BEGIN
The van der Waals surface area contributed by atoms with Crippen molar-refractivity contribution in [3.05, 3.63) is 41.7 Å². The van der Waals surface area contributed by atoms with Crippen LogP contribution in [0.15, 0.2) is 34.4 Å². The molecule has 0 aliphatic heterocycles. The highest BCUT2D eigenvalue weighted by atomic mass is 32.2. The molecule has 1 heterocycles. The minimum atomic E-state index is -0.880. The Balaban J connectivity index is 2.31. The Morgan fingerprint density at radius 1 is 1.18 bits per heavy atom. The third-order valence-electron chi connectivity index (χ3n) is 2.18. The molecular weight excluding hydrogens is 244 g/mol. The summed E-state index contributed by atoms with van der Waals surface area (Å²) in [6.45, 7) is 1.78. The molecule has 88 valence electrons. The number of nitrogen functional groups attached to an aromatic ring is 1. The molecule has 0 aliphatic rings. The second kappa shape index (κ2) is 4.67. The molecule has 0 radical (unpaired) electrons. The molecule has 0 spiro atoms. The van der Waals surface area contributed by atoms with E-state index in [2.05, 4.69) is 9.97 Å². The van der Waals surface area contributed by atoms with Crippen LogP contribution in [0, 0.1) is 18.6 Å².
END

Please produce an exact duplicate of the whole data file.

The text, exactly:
The van der Waals surface area contributed by atoms with Crippen molar-refractivity contribution in [3.05, 3.63) is 41.7 Å². The van der Waals surface area contributed by atoms with Crippen LogP contribution in [0.15, 0.2) is 34.4 Å². The molecule has 0 aliphatic heterocycles. The highest BCUT2D eigenvalue weighted by atomic mass is 32.2. The molecule has 1 heterocycles. The minimum atomic E-state index is -0.880. The Balaban J connectivity index is 2.31. The Morgan fingerprint density at radius 1 is 1.18 bits per heavy atom. The third-order valence-electron chi connectivity index (χ3n) is 2.18. The molecular weight excluding hydrogens is 244 g/mol. The summed E-state index contributed by atoms with van der Waals surface area (Å²) in [6.45, 7) is 1.78. The molecule has 88 valence electrons. The number of nitrogen functional groups attached to an aromatic ring is 1. The molecule has 0 aliphatic rings. The second kappa shape index (κ2) is 4.67. The molecule has 0 radical (unpaired) electrons. The molecule has 0 spiro atoms. The van der Waals surface area contributed by atoms with E-state index in [2.05, 4.69) is 9.97 Å². The van der Waals surface area contributed by atoms with Crippen LogP contribution in [0, 0.1) is 18.6 Å².